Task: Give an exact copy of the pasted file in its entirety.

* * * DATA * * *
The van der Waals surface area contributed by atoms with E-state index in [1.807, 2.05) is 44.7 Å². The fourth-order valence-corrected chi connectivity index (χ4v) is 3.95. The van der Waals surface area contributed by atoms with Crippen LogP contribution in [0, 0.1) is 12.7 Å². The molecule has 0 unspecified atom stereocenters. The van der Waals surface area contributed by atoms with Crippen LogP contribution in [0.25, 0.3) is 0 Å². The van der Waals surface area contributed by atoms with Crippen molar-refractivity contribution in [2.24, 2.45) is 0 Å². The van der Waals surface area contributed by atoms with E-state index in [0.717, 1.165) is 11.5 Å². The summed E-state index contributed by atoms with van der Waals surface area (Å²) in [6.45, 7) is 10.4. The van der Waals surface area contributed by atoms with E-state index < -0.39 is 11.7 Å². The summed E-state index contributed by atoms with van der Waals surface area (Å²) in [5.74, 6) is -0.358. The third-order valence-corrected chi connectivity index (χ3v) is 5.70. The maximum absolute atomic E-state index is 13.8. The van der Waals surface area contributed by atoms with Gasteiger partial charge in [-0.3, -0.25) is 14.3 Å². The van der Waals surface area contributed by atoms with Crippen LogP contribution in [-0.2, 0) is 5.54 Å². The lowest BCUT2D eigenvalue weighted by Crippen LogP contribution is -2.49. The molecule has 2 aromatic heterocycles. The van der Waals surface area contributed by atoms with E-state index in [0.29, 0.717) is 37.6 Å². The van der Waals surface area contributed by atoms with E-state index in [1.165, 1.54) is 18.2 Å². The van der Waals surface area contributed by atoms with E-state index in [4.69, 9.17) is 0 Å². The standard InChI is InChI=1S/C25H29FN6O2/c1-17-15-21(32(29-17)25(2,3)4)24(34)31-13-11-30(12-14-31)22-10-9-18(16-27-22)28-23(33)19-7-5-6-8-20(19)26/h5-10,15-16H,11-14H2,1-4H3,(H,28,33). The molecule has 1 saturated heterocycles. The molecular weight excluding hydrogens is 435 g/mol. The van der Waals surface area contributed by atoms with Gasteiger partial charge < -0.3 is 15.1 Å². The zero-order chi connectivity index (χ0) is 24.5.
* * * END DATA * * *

The van der Waals surface area contributed by atoms with E-state index in [1.807, 2.05) is 44.7 Å². The fourth-order valence-corrected chi connectivity index (χ4v) is 3.95. The van der Waals surface area contributed by atoms with Crippen LogP contribution in [0, 0.1) is 12.7 Å². The molecule has 0 unspecified atom stereocenters. The van der Waals surface area contributed by atoms with Crippen LogP contribution in [0.25, 0.3) is 0 Å². The van der Waals surface area contributed by atoms with Crippen molar-refractivity contribution in [2.24, 2.45) is 0 Å². The van der Waals surface area contributed by atoms with E-state index in [0.717, 1.165) is 11.5 Å². The summed E-state index contributed by atoms with van der Waals surface area (Å²) in [6.45, 7) is 10.4. The van der Waals surface area contributed by atoms with E-state index < -0.39 is 11.7 Å². The summed E-state index contributed by atoms with van der Waals surface area (Å²) in [5.74, 6) is -0.358. The third-order valence-corrected chi connectivity index (χ3v) is 5.70. The maximum absolute atomic E-state index is 13.8. The van der Waals surface area contributed by atoms with Gasteiger partial charge in [-0.3, -0.25) is 14.3 Å². The van der Waals surface area contributed by atoms with Crippen LogP contribution in [-0.2, 0) is 5.54 Å². The lowest BCUT2D eigenvalue weighted by Crippen LogP contribution is -2.49. The molecule has 2 aromatic heterocycles. The van der Waals surface area contributed by atoms with E-state index in [0.29, 0.717) is 37.6 Å². The van der Waals surface area contributed by atoms with E-state index in [1.165, 1.54) is 18.2 Å². The van der Waals surface area contributed by atoms with E-state index in [4.69, 9.17) is 0 Å². The standard InChI is InChI=1S/C25H29FN6O2/c1-17-15-21(32(29-17)25(2,3)4)24(34)31-13-11-30(12-14-31)22-10-9-18(16-27-22)28-23(33)19-7-5-6-8-20(19)26/h5-10,15-16H,11-14H2,1-4H3,(H,28,33). The molecule has 1 saturated heterocycles. The molecular weight excluding hydrogens is 435 g/mol. The van der Waals surface area contributed by atoms with Gasteiger partial charge < -0.3 is 15.1 Å². The zero-order chi connectivity index (χ0) is 24.5.